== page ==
“I always had that in the back of my mind, and I didn’t let it go,” she noted.
A Cut Above
The official grand opening took place on July 12, with several local officials and luminaries in attendance for the ribbon-cutting and festivities. As the restaurant literally sold out of much of its food on the first day, a mariachi band in the courtyard serenaded the delighted patrons.
Bushel & Peck and Ortega’s appear to complement each other in many ways. Clients can float breezily through an opening from one business to the other. A mid-afternoon outing that starts off as a search for a carnitas street taco at Oretga’s might naturally turn into purchasing an organic, locally grown heirloom tomato from Bushel & Peck. And vice versa.
“It’s revitalizing—it’s great having foot traffic and meeting people who didn’t know we were here,” said Todd Coyle. “I think that was the point of having a restaurant like that here—so customers could look at both, and we could do joint promotions and work together.”
Coyle is the chief operating officer of Jefferson G.A.P. (Growers, Artists, and Producers) Coalition—a non-profit that oversees the local Farmers’ Market and administers to the grocery and its adjacent space. Hoping to attract a high-caliber local restaurant tenant, the coalition sent out requests for proposals, and after keen competition, Ortega’s was definitely a cut above the rest, he indicated.
“They were extremely professional—an established business within the area, had a good social media presence and a good [reputation] within the community.”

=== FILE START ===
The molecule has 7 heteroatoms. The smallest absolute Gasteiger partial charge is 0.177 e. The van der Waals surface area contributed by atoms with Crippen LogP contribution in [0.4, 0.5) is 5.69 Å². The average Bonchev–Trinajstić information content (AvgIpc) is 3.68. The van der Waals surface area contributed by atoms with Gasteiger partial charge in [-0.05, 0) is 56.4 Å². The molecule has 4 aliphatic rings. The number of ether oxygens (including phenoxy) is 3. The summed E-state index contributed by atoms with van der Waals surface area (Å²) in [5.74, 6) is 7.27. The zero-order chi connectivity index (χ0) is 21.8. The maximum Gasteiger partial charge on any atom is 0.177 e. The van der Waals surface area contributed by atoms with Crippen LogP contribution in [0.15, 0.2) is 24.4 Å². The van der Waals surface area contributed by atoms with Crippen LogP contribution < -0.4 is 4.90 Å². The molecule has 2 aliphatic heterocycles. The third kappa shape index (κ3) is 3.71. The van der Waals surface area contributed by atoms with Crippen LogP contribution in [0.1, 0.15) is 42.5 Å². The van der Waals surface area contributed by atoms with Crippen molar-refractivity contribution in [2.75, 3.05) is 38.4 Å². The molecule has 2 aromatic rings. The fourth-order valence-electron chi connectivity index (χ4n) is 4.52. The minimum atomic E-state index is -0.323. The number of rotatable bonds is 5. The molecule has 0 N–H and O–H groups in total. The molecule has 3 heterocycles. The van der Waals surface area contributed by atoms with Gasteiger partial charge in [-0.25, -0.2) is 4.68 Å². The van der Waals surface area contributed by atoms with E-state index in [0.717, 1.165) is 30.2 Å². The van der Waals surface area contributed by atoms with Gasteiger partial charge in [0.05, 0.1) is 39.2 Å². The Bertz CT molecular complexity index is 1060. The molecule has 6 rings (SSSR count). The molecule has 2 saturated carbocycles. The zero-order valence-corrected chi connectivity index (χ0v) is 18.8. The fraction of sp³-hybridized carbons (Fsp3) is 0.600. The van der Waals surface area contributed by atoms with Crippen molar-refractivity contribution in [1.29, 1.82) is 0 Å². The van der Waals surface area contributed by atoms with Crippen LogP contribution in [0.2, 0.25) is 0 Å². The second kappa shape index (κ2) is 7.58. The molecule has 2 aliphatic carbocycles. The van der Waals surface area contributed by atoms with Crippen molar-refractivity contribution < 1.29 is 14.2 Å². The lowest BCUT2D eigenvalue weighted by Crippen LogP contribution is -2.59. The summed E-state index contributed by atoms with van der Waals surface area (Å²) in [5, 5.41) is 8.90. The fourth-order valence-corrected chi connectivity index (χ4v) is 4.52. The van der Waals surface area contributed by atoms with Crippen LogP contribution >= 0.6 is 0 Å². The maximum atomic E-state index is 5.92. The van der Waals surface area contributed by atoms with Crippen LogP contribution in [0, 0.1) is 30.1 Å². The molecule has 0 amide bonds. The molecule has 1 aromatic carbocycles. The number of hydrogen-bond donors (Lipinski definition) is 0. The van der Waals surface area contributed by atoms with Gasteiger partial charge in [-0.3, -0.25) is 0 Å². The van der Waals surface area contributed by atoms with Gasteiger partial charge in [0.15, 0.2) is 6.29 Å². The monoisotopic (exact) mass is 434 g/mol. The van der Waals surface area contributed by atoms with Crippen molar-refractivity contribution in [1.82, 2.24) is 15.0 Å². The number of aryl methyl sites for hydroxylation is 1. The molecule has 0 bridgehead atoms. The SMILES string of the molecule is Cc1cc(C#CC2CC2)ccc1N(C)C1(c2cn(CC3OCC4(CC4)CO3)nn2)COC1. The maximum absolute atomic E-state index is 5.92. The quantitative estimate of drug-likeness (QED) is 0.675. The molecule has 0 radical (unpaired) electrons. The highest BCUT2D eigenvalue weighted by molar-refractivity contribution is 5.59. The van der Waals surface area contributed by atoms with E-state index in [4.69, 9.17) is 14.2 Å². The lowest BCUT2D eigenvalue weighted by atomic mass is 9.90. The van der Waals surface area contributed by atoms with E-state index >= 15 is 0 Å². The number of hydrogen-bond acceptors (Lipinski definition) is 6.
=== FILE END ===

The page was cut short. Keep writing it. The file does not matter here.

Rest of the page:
Relatedly, the appearance of Ortega’s in Charles Town’s main downtown corridor is perhaps a harbinger of the future of the street, and the greater downtown area as a whole.
“The Chamber welcomes Ortega’s moving into Charles Town and wishes them much success,” said Heather McIntyre, executive director at the Jefferson County Chamber of Commerce. “It is always great to see businesses expand and prosper.”
Coyle added, “Moving down here just gave them more visibility, and they’ve shed a light on downtown. This is the continuation of an idea that a lot of people have been working on for downtown … just to build up the downtown businesses and revitalize. It had been sinking there for a few years, and a bunch of people who really cared started working on it. Trying to build it.”
Liz McDonald, owner of Dandridge Realty, a few hundred feet away across Washington Street, is an active member of the downtown business community, and also sees the appeal of having more engaging, high-quality eateries downtown.
“The working together between non-profit and corporate, and the local government, is impressive—taking a historic property and making it beautiful again. Having a vibrant downtown is a huge thing for people, especially when they’re moving in from the D.C. area. You want to find a place that has community, and great places to eat—and fresh, local food like Ortega’s has.”
Greene, the next generation of the proud Ortega lineage, agreed: “I think we’re taking baby steps to make this a better spot to eat, work, and live. And I’m very excited.”By David Gignilliat